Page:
Tips on supercharging your ETL

We live in the era of big data explosion with data volumes growing at exponential pace.  At the same time data driven organizations increasingly demand more real time data availability. Given these trends, ETL performance is quickly gaining business importance. Let’s look at a few approaches that could be considered to maximize performance of data processing.

Before jumping into potential approaches, let’s review a typical approach. Typical extract, transform and load (ETL) processes are designed as a script with top-down orchestration. Top-level job/package orchestrates the intermediate-level packages, which in turn, drive components that actually perform data manipulation as presented in the diagram below:

ETL 1

The processing is often sequential – the next component does not start until previous component completes execution. These sequential dependencies are sometimes warranted by logical processing dependencies, but frequently they are the result of poor ETL design. In both cases these approaches lead to poor ETL performance by making data processing single-threaded.

Now, let’s look at some alternative approaches:

1)    Remove redundant dependencies

Remove unneeded dependencies and execute as many jobs/packages as possible concurrently. To achieve this, first identify logical dependencies in your process and assign each job or package into a dependency group. Aim to minimize the number of dependency groups. Here is quick example:

  1. Group 1 – land, stage and transform source data
  2. Group 2 – process dimensions
  3. Group 3 – process facts
  4. Group 4 – process cubes

Within each dependency group all jobs should be executed concurrently, e.g. dimensions will be processed in parallel (assuming star schema with no dependencies between dimensions).

Advantages / Disadvantages:

  • Enabling job to execute in parallel shortens load time
  • Performance can be further improved by scaling up ETL server resources (CPU/RAM)
  • Full dependency analysis is required to avoid conflicts between jobs

2)   Identify and fix laggards

Previously, you split processing into a minimal number of logical dependency groups and enabled concurrent execution, but the process still remains slow. What’s next? First, find the worst performing components by analyzing ETL execution logs. Then, identify performance bottlenecks for each slow job/package:

Performance bottleneck How to address
Source (file, database, API call)
  • Pre-stage data to make it available in time for the next ETL run
  • Pull source data by running multiple, concurrent packages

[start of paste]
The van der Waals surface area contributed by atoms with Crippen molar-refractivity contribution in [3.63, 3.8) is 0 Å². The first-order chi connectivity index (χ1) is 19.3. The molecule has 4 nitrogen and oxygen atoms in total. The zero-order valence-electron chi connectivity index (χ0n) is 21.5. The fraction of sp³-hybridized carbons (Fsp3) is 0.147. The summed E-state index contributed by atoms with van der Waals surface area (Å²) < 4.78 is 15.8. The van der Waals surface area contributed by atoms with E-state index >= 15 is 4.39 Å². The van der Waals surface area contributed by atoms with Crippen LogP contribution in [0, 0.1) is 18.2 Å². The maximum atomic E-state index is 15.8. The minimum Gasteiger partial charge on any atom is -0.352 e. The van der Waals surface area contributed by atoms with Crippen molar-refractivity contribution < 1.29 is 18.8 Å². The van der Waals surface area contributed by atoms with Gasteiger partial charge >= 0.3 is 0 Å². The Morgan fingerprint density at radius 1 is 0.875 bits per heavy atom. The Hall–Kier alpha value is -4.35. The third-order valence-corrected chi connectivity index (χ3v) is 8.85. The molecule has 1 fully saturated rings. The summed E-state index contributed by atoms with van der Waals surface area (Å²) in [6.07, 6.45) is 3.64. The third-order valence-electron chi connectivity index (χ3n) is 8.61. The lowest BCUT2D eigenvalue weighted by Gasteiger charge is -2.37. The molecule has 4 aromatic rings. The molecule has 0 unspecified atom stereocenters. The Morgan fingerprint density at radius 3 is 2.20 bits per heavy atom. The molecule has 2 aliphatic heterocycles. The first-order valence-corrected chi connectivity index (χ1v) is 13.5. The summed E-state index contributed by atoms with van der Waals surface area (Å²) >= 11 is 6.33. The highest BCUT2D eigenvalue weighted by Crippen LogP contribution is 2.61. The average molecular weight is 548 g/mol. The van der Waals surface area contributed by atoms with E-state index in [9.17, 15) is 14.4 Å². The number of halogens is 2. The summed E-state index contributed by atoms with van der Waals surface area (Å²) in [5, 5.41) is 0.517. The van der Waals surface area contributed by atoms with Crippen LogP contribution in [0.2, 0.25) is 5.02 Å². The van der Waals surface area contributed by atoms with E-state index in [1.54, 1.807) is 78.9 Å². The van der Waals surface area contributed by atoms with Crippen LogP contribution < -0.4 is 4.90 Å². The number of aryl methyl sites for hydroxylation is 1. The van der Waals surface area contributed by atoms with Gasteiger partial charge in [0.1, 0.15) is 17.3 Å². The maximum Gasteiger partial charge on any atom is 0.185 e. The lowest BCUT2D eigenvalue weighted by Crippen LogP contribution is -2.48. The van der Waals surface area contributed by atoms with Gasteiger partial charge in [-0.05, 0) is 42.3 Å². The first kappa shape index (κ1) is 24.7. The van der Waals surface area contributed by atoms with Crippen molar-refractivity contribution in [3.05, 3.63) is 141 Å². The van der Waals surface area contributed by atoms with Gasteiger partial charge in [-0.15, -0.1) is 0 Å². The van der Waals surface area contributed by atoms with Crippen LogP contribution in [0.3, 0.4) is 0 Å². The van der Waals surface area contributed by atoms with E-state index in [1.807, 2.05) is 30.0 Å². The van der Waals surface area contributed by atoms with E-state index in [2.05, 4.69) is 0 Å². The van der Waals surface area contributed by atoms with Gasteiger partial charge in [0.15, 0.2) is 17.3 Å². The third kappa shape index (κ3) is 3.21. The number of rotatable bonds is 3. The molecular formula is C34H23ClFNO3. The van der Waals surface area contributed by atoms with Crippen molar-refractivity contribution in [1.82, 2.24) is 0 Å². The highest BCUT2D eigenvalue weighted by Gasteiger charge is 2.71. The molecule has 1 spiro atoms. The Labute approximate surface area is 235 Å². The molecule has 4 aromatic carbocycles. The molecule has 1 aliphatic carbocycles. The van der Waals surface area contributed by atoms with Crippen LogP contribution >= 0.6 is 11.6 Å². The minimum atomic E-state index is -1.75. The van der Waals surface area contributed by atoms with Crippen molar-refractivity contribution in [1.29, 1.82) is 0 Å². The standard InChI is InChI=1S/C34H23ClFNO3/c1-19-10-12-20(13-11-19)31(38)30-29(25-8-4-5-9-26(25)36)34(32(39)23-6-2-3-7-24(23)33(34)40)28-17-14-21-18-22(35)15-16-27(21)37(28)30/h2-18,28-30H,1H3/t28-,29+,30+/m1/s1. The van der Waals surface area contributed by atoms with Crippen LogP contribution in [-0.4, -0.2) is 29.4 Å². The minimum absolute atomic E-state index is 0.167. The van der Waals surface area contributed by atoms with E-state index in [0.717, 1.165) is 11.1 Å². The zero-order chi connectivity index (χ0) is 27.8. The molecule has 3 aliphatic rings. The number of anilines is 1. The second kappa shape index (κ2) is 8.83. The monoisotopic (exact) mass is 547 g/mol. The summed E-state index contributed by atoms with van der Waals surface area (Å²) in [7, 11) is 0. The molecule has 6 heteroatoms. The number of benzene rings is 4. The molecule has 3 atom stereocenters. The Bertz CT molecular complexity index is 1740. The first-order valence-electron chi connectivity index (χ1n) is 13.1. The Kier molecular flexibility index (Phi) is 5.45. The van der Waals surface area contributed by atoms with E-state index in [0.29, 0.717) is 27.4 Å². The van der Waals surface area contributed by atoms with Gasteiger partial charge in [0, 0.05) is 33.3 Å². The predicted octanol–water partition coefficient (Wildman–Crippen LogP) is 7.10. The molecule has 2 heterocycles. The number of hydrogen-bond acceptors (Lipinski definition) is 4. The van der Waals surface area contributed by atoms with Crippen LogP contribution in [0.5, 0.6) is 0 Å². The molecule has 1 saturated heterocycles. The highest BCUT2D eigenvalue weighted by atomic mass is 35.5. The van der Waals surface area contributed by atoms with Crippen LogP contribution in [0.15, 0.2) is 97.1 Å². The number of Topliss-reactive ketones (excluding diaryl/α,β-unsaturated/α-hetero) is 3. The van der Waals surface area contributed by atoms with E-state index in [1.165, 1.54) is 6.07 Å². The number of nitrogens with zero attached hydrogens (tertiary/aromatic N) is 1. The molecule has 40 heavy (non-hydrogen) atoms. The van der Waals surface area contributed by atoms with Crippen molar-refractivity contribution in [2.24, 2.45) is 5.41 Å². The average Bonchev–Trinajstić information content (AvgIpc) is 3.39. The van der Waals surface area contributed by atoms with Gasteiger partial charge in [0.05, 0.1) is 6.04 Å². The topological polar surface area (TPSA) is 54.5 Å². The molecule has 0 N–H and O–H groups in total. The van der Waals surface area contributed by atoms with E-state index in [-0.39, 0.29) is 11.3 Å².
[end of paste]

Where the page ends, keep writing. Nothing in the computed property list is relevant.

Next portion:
Destination (database)
  • Check the structure of destination tables: fastest destination is heap table with no indexes
  • Partition table and bulk load into empty partitions
Transformations requiring intensive RAM/CPU usage
  • Scale-out your processing by moving resource-intensive jobs to dedicated servers
  • Run transformations as multiple multi-threaded processes

 

Advantages / Disadvantages:

  • As we already multi-threaded all data processing tasks, optimizing worst performing jobs will result in direct reduction of overall processing time.
  • Substantial performance benefits can be realized
  • Many of recommended above approaches require intensive code redesign

3) Smart ETL jobs and queuing

You’ve optimized your code and made good performance improvements but there are still a couple jobs that run too long. How can you process the data even faster? Consider a “smart” ETL architecture that is built on a unit of work concept and queue-based processing:

ETL 2

In this architecture design, each job/package is not top-down orchestrated. Instead, it runs independently in multiple identical instances, potentially on multiple ETL servers if you need to scale out processing. Each instance continuously requests the unit of work (UW) from the queue, receives and processes it. What can represent a unit of work? Any independent data processing operation. For large fact table loads which are typically the most time-consuming ETL operations, UW can represent a specific data subset (e.g. 1M rows) that is processed and loaded into an empty partition. Similarly, for compute-intensive processing it can be subset of the input rows. When you have a large number of sources, the UW can represent each source query. It is important to ensure that selected units of work are independent and don’t interfere with each processing group. Selecting the optimal size is important to minimize queue/messaging overhead (think of each UV as a data set and not individual row).

Advantages / Disadvantages:

  • Allows optimal utilization of ETL server resources
  • Supports scaling out of processing by adding additional ETL servers.
  • Improved ability to isolate and handle errors: it is a lot easier to isolate, correct and re-run specific UW as opposed to re-running whole ETL orchestration process
  • The downside is the increased code complexity: each package needs to be “smart” so it can independently request UWs, process them and handle the errors.

Optimizing ETL performance can often be a daunting task. Attacking it brute force-style by adding more hardware often does not provide expected result due to outlined single-threaded architecture of the process. I hope that outlined steps will provide you some practical thinking points in your ETL optimization pursuit and help you achieve your goals.  

Are you experiencing ETL performance issues, planning refactoring or planning new design? Let’s talk.

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